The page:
Wales’ most vulnerable drinkers at risk from Minimum Unit Pricing


Increased awareness of MUP and improved access to treatment services essential as legislation disproportionately affects low income drinkers. Under Welsh Government plans, minimum unit pricing (MUP) of alcohol will come into effect on 2 March 2020, and while the new rules might positively impact certain groups, Wales’ most chaotic drinkers could find themselves at increased risk.

Minimum unit pricing wales martin blakebrough kaleidoscope

Martin Blakebrough, CEO of Kaleidoscope Project, considers how dependent drinkers could resort to risky behaviours to maintain their current drinking levels, and why increased awareness of MUP and improved access to detoxification and treatment services is vital.

The new rules will mean that bars and retailers must charge a minimum of 50p per unit of alcohol sold. If followed by student unions, and introduced alongside a robust public awareness campaign, MUP could influence the drinking habits of young people, and even motion a shift in the culture of nights out. It often seems a strange idea that Fresher’s events encourage young people leaving home, often for the first time, to drink as much as they possibly can. We know that drinking at university is a gateway for continued drinking in later life, and at dangerous levels. If we are able to influence young people to make healthier choices around alcohol, they are more likely to carry these behaviours into adulthood.

We have learnt from the Kaleidoscope partner initiative Drink Wise, Age Well – a campaign specifically targeting those over 50 – that dangerous alcohol consumption is a significant problem among our aging population. Critically, there is little awareness of this growing issue, largely because this group, sometimes empty nesters or widows, tend to drink at home. Sadly this is likely to only increase their feelings of loneliness and isolation. Minimum Unit Pricing then, could facilitate a wider conversation around the often complex and deep rooted issues people who drink at levels are suffering from, and indeed whether this group’s drinking habits can be changed in response to price alone.

That being said, I have concern for those who are unable to stop drinking because of their already entrenched addiction to alcohol.

The people we see at Kaleidoscope’s services across Wales are some of the country’s most vulnerable and chaotic drinkers, and there is little evidence available on how MUP could affect them. There is apprehension among providers of addiction and social care services of how the legislation could impact user behaviours and coping mechanisms – particularly in relation to finances, mental health, relationships, and in the most extreme examples, offending and criminal behaviour.

In spite of MUP’s positive outcomes, it is a worry that low income drinkers could be priced out of meeting their need overnight. This could push families to forgo essential items, borrow from family and friends, or access funds in the way of tabs at local shops and pubs to continue their use of alcohol. Dependent drinkers may also switch to higher strength alcoholic drinks, brew their own drinks at home, or even commit more acquisitive crime. A small group of drinkers could switch to drugs that mimic the effects of alcohol, such as prescription drug benzodiazepine, cannabis or even spice.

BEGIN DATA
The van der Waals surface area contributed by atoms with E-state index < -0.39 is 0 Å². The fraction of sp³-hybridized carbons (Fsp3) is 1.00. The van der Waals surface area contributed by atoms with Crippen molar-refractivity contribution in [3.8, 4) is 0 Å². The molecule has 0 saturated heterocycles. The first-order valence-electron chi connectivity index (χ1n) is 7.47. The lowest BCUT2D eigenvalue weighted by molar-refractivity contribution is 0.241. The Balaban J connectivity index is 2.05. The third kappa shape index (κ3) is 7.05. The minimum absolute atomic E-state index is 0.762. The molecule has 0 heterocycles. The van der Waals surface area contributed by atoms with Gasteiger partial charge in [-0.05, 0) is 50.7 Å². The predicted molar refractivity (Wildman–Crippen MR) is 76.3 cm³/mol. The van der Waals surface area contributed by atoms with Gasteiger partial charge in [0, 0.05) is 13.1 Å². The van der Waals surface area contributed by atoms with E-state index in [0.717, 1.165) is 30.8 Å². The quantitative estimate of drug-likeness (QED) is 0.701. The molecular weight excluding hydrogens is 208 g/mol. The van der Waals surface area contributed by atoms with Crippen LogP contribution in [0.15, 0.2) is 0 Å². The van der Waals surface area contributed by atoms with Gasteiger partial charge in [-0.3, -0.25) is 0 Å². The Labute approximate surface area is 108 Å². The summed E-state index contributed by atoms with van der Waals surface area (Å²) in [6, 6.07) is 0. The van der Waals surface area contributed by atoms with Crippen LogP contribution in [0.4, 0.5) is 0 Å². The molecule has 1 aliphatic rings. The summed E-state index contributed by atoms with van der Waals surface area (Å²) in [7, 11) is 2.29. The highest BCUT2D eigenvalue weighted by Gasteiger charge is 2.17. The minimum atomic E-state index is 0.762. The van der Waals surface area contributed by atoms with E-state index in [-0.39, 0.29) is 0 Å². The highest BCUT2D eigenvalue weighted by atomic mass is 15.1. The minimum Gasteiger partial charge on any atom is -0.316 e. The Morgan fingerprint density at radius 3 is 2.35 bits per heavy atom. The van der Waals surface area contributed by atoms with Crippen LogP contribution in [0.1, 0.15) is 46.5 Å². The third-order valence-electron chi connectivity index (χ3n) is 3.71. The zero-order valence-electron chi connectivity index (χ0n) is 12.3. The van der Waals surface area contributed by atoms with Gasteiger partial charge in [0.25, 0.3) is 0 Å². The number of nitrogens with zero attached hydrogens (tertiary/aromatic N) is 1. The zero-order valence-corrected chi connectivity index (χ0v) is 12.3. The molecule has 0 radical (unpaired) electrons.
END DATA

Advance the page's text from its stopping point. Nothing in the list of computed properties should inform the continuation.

An evaluation into minimum pricing for alcohol, led by Figure 8 Consultancy Services, assessed the views of both service users and providers. Alarmingly, the research concluded that awareness of minimum pricing was lowest, and often notably absent, among drinkers interviewed. In my view, this reflects the need for a public awareness campaign, where alcohol tax revenue is used to fund long-term solutions and cultural shift programmes that mirror the fervour with which we tackled the smoking health epidemic. But, to combat any immediate fallout of MUP, improved access to detoxification and evidence-based treatment services is vital.

From March 2 2020 bars and retailers will need to charge a minimum of 50p per unit of alcohol sold.  However today, you can buy a 20 pack of Strongbow in 440ml cans for as little as £11 in Tesco, and £14 in Asda. At 5% ABV, a Strongbow 20-pack contains a whopping 44 units. MUP will make it illegal for this amount to retail for less than £22. Along with well-known labels, supermarket own brand ciders will also be hard hit. However as cider is a drink of choice among Wales’ dependent street drinkers, our front line workers are preparing themselves as best they can for what might happen if these drinkers can no longer afford to maintain their current intake.

It has long been the case that at supermarket special offer rates, beer and cider is cheaper than fizzy pop. The way alcohol is marketed means it is not unusual in many of our towns to see young people with a crate of beer bottles that they share with friends in a local park. And perhaps MUP will lead to young and budgeting drinkers to revaluate, although a recent NHS study has found that increasing alcohol price has had little impact on under 18’s drinking habits in Scotland.

However, while Scottish adults still bought more alcohol than people in England and Wales in 2018, the gap had significantly narrowed. In addition, The 2019 MESAS (Monitoring and Evaluating Scotland’s Alcohol Strategy) report cited that since 2010 the volume of pure alcohol sold per adult through supermarkets and off-licences had fallen by 9% in Scotland, while rising by 3% in England and Wales over the same period.

Whatever the outcome, Kaleidoscope, alongside its partner agencies, is seeking to alert people to the changes in legislation. We are working closely with Welsh Government and researchers at South Wales University to monitor impacts and ensure we are there for any drinkers who may get into difficulty.



Martin Blakebrough

CEO at Kaleidoscope